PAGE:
The number of Maine hospital patients with COVID-19 climbed to 231 on Tuesday, the highest level since mid-February.

But, while patient counts have increased steadily over the past three weeks, the number of critically ill patients has remained relatively stable. There were 38 patients in critical care and three on ventilators as of Tuesday morning, according to the Maine Center for Disease Control and Prevention.

The Maine CDC also reported 615 new cases of COVID-19 on Tuesday.

Maine continues to see new, more-contagious strains of the virus spreading through the state, with wastewater testing showing no signs the latest wave is subsiding.

The latest test results show sharp increases in virus counts in York and Brunswick. The Augusta and Lewiston areas also continue to see rising levels, while tests in the Portland region show virus prevalence is holding steady.

An outbreak in the South Portland High School community has disrupted class schedules for the past week. The school switched to remote learning most of last week and Principal Michele LaForge sent a note to families Monday afternoon to say remote learning will continue at least through Tuesday. She blamed staff shortages, saying “so many of us are sick that there are not enough of us to safely supervise the students who are present.”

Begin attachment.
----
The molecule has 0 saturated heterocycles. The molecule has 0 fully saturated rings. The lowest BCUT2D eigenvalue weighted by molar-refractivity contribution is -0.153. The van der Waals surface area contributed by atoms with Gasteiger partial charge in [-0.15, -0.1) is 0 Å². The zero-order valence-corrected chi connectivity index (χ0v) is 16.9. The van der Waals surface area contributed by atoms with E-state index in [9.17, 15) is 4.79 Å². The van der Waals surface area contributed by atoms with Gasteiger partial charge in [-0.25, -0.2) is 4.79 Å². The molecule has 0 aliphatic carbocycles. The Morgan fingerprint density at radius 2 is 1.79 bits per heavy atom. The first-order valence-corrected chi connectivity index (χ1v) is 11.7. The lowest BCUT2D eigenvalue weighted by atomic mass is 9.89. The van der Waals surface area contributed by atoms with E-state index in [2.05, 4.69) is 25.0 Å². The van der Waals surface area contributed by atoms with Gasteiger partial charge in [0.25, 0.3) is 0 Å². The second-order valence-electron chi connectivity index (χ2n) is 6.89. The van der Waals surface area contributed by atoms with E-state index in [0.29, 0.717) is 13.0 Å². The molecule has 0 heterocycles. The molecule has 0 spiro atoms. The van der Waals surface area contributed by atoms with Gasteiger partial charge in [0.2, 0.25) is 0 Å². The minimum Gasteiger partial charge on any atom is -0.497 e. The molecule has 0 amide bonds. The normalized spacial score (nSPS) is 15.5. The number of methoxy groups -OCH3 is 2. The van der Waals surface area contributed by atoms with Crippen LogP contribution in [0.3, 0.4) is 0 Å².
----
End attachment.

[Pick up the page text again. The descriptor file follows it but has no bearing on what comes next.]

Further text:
Maine’s seven-day average of new cases is now 610, double the average one month ago but down from 809 earlier this month.

Maine had the nation’s highest infection rate earlier this month when its daily case counts topped 1,000. As of Tuesday, Maine had the ninth-highest infection rate while much of the Northeast, as well as Hawaii and Illinois, are now experiencing higher rates of new infections.

Maine has recorded 310 new infections per 100,000 residents over the past seven days, while the nationwide rate is 191 per 100,000 people.

Maine’s hospital patient counts did not increase as dramatically as the infection rate over the past month. That is believed to be the result of high levels of immunity from vaccinations or previous infections, as well as the fact that the latest strains are not as likely to cause severe illness.

Health officials have said most hospitalized patients are older, have underlying health conditions or are unvaccinated.

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